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Since around the 9th century, English has been written in the Latin alphabet, which replaced Anglo-Saxon runes. The spelling system, or orthography, is multilayered, with elements of French, Latin and Greek spelling on top of the native Germanic system; it has grown to vary significantly from the phonology of the language. The spelling of words often diverges considerably from how they are spoken.
Unlike most other Germanic languages, English has almost no diacritics except in foreign loanwords (like the acute accent in café), and in the uncommon use of a diaeresis mark (often in formal writing) to indicate that two vowels are pronounced separately, rather than as one sound (e.g. naïve, Zoë). Words such as décor, café, résumé/resumé, entrée, fiancée and naïve are frequently spelled both with or without diacritics. Some accented words are used in both male and female versions, for example fiancée (female) and fiancé (male). Both spellings are mostly with the accent, but they may be written without the accent. The female word née in English refers to "maiden name" or literally "born as". The male version né is seldom used for a man, unless in rare cases where a man had changed his name by deed poll or on marriage or as an alias.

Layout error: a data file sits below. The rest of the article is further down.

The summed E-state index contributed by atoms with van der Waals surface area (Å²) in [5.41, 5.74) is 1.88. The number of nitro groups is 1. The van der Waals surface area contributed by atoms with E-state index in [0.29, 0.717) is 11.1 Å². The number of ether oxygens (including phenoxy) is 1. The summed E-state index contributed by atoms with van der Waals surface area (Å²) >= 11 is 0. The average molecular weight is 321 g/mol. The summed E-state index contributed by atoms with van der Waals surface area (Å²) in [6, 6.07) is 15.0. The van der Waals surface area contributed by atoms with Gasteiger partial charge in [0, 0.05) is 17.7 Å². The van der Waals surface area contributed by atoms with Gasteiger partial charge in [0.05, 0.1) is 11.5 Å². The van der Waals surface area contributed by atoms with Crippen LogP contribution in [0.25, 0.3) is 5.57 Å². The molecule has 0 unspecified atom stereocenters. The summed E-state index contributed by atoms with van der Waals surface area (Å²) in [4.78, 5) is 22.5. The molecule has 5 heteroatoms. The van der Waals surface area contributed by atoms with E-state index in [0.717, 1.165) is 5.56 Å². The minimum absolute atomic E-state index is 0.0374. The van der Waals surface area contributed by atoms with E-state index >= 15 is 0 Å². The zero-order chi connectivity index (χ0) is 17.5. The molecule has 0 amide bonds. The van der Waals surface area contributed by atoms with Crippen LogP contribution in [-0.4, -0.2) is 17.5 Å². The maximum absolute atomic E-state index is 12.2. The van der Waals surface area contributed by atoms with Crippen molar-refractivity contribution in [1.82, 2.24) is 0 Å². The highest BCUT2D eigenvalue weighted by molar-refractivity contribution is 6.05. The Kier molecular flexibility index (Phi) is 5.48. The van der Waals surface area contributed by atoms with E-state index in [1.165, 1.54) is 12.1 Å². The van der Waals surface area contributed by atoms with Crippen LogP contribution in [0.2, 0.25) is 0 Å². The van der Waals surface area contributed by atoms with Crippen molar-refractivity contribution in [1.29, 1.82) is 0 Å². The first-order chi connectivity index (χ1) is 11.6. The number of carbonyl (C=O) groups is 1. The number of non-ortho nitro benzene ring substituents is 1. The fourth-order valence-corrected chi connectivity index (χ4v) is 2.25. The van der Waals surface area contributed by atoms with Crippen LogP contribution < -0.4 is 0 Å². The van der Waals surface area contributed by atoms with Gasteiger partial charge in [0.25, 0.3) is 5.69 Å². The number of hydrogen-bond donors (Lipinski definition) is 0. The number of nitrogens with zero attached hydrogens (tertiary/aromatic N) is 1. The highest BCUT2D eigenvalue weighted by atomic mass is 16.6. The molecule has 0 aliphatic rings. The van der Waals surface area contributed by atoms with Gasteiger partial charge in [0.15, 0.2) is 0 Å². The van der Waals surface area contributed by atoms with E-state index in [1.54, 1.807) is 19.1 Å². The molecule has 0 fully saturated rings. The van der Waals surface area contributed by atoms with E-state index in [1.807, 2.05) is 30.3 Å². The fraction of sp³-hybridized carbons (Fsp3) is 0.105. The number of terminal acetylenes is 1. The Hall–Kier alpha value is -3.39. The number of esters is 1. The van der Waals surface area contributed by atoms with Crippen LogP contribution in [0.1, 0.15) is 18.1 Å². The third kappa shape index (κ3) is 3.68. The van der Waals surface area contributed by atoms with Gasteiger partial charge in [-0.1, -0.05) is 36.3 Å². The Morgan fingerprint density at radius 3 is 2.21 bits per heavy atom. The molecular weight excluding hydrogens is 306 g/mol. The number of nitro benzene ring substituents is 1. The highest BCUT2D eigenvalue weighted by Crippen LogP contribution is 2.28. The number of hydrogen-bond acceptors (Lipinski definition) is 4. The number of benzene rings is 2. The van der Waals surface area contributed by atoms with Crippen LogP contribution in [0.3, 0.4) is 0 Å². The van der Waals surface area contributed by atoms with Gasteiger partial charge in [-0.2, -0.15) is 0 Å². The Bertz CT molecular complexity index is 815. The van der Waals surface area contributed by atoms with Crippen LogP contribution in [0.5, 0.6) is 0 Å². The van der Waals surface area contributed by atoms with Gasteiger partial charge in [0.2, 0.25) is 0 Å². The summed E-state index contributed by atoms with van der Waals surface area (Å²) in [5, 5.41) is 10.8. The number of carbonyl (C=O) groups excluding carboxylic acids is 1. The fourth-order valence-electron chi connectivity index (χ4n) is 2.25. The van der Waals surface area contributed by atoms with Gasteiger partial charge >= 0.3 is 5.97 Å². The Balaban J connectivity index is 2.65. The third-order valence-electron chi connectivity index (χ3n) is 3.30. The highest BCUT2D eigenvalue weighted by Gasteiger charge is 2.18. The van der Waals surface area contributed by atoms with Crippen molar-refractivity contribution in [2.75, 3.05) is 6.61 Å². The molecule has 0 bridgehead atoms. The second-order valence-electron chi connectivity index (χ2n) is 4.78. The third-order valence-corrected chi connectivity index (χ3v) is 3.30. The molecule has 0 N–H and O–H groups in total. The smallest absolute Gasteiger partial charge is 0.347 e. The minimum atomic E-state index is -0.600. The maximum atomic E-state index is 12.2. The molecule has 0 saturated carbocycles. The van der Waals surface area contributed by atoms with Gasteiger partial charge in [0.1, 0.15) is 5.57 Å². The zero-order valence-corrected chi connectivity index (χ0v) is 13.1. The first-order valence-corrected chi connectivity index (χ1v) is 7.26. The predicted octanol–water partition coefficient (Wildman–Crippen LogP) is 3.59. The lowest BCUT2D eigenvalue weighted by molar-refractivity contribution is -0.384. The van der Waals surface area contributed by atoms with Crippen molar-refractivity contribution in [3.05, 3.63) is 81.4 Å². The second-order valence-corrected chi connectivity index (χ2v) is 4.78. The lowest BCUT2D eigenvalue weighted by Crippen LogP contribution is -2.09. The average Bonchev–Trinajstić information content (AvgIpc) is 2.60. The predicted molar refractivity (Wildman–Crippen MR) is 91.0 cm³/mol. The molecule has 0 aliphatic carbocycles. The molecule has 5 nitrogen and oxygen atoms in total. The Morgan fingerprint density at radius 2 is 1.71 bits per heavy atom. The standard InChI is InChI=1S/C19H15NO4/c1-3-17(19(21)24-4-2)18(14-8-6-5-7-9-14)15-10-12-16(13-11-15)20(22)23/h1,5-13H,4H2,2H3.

Some English words retain diacritics to distinguish them from others, such as resumé, exposé, lamé, öre, pâté, piqué, and rosé, though these are sometimes also dropped (for example, melée/melee and résumé/resumé, is often spelt resume in the United States (as the US equivalent of curriculum vitae). To clarify pronunciation, a small number of loanwords may employ a diacritic that does not appear in the original word, such as maté, from Spanish yerba mate, or Malé, the capital of the Maldives, following the French usage.
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